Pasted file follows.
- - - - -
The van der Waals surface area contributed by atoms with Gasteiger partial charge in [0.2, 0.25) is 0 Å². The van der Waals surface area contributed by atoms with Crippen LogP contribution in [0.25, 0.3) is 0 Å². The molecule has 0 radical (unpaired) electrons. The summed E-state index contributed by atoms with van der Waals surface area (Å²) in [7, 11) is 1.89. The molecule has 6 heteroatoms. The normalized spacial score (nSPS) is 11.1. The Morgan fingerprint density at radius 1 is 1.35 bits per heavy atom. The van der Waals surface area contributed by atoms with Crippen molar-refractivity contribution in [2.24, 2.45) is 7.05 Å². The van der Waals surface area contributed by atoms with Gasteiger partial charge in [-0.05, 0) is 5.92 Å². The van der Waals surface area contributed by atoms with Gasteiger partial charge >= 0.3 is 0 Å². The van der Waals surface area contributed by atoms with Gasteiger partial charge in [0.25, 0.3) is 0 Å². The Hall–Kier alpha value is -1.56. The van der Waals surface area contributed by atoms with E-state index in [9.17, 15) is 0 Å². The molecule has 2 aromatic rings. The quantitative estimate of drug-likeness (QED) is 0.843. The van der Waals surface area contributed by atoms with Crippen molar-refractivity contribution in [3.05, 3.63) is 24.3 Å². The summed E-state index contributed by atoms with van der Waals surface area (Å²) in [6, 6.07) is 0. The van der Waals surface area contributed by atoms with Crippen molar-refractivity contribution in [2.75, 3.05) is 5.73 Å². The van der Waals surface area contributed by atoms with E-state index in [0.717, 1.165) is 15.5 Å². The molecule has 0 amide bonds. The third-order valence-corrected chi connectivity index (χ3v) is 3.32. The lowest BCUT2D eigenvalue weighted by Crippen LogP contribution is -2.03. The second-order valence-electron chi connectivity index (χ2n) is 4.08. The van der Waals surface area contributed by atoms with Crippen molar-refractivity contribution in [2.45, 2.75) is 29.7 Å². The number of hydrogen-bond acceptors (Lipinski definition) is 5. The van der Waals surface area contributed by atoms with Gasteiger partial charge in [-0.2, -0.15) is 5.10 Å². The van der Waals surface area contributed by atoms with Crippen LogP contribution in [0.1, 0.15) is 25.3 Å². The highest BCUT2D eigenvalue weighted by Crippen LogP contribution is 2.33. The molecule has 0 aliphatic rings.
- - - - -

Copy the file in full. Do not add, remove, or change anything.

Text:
The van der Waals surface area contributed by atoms with Gasteiger partial charge in [0.2, 0.25) is 0 Å². The van der Waals surface area contributed by atoms with Crippen LogP contribution in [0.25, 0.3) is 0 Å². The molecule has 0 radical (unpaired) electrons. The summed E-state index contributed by atoms with van der Waals surface area (Å²) in [7, 11) is 1.89. The molecule has 6 heteroatoms. The normalized spacial score (nSPS) is 11.1. The Morgan fingerprint density at radius 1 is 1.35 bits per heavy atom. The van der Waals surface area contributed by atoms with Crippen molar-refractivity contribution in [2.24, 2.45) is 7.05 Å². The van der Waals surface area contributed by atoms with Gasteiger partial charge in [-0.05, 0) is 5.92 Å². The van der Waals surface area contributed by atoms with Gasteiger partial charge >= 0.3 is 0 Å². The van der Waals surface area contributed by atoms with Gasteiger partial charge in [0.25, 0.3) is 0 Å². The Hall–Kier alpha value is -1.56. The van der Waals surface area contributed by atoms with E-state index in [9.17, 15) is 0 Å². The molecule has 2 aromatic rings. The quantitative estimate of drug-likeness (QED) is 0.843. The van der Waals surface area contributed by atoms with Crippen molar-refractivity contribution in [3.05, 3.63) is 24.3 Å². The summed E-state index contributed by atoms with van der Waals surface area (Å²) in [6, 6.07) is 0. The van der Waals surface area contributed by atoms with Crippen molar-refractivity contribution in [2.75, 3.05) is 5.73 Å². The van der Waals surface area contributed by atoms with E-state index in [0.717, 1.165) is 15.5 Å². The molecule has 0 amide bonds. The third-order valence-corrected chi connectivity index (χ3v) is 3.32. The lowest BCUT2D eigenvalue weighted by Crippen LogP contribution is -2.03. The second-order valence-electron chi connectivity index (χ2n) is 4.08. The van der Waals surface area contributed by atoms with Crippen molar-refractivity contribution in [2.45, 2.75) is 29.7 Å². The number of hydrogen-bond acceptors (Lipinski definition) is 5. The van der Waals surface area contributed by atoms with Gasteiger partial charge in [-0.2, -0.15) is 5.10 Å². The van der Waals surface area contributed by atoms with Crippen LogP contribution in [0.1, 0.15) is 25.3 Å². The highest BCUT2D eigenvalue weighted by Crippen LogP contribution is 2.33. The molecule has 0 aliphatic rings.